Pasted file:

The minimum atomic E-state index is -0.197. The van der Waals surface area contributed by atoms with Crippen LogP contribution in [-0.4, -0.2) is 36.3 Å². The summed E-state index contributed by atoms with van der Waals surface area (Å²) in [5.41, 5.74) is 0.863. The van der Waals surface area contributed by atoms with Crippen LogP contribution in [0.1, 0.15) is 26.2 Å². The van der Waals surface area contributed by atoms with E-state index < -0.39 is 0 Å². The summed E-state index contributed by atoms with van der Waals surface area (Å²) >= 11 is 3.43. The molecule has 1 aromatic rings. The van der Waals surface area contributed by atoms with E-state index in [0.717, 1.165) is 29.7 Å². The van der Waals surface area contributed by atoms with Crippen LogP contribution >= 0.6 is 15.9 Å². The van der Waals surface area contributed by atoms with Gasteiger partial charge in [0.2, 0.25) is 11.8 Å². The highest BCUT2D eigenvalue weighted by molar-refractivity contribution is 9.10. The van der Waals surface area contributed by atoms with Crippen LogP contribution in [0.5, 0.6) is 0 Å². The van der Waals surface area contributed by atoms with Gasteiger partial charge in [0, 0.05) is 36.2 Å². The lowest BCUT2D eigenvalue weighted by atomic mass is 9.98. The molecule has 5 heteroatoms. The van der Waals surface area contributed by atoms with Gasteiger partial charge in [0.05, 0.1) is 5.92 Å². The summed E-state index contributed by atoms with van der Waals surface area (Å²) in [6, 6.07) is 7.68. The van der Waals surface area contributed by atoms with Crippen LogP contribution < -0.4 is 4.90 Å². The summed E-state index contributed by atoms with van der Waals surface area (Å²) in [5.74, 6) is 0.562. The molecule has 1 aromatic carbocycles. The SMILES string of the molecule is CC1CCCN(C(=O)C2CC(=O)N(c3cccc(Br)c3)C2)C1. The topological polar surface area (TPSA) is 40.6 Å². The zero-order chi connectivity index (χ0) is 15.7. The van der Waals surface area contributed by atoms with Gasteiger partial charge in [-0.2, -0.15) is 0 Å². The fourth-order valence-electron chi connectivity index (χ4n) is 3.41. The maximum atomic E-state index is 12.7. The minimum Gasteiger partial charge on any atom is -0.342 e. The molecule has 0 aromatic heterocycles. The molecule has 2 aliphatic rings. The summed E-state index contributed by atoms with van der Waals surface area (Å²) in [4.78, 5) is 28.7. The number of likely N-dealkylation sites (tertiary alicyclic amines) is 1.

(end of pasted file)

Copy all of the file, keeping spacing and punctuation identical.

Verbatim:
The minimum atomic E-state index is -0.197. The van der Waals surface area contributed by atoms with Crippen LogP contribution in [-0.4, -0.2) is 36.3 Å². The summed E-state index contributed by atoms with van der Waals surface area (Å²) in [5.41, 5.74) is 0.863. The van der Waals surface area contributed by atoms with Crippen LogP contribution in [0.1, 0.15) is 26.2 Å². The van der Waals surface area contributed by atoms with E-state index < -0.39 is 0 Å². The summed E-state index contributed by atoms with van der Waals surface area (Å²) >= 11 is 3.43. The molecule has 1 aromatic rings. The van der Waals surface area contributed by atoms with E-state index in [0.717, 1.165) is 29.7 Å². The van der Waals surface area contributed by atoms with Crippen LogP contribution >= 0.6 is 15.9 Å². The van der Waals surface area contributed by atoms with Gasteiger partial charge in [0.2, 0.25) is 11.8 Å². The highest BCUT2D eigenvalue weighted by molar-refractivity contribution is 9.10. The van der Waals surface area contributed by atoms with Crippen LogP contribution in [0.5, 0.6) is 0 Å². The van der Waals surface area contributed by atoms with Gasteiger partial charge in [0, 0.05) is 36.2 Å². The lowest BCUT2D eigenvalue weighted by atomic mass is 9.98. The molecule has 5 heteroatoms. The van der Waals surface area contributed by atoms with Gasteiger partial charge in [0.05, 0.1) is 5.92 Å². The summed E-state index contributed by atoms with van der Waals surface area (Å²) in [6, 6.07) is 7.68. The van der Waals surface area contributed by atoms with Crippen LogP contribution < -0.4 is 4.90 Å². The summed E-state index contributed by atoms with van der Waals surface area (Å²) in [5.74, 6) is 0.562. The molecule has 1 aromatic carbocycles. The SMILES string of the molecule is CC1CCCN(C(=O)C2CC(=O)N(c3cccc(Br)c3)C2)C1. The topological polar surface area (TPSA) is 40.6 Å². The zero-order chi connectivity index (χ0) is 15.7. The van der Waals surface area contributed by atoms with Gasteiger partial charge in [-0.2, -0.15) is 0 Å². The fourth-order valence-electron chi connectivity index (χ4n) is 3.41. The maximum atomic E-state index is 12.7. The minimum Gasteiger partial charge on any atom is -0.342 e. The molecule has 0 aromatic heterocycles. The molecule has 2 aliphatic rings. The summed E-state index contributed by atoms with van der Waals surface area (Å²) in [4.78, 5) is 28.7. The number of likely N-dealkylation sites (tertiary alicyclic amines) is 1.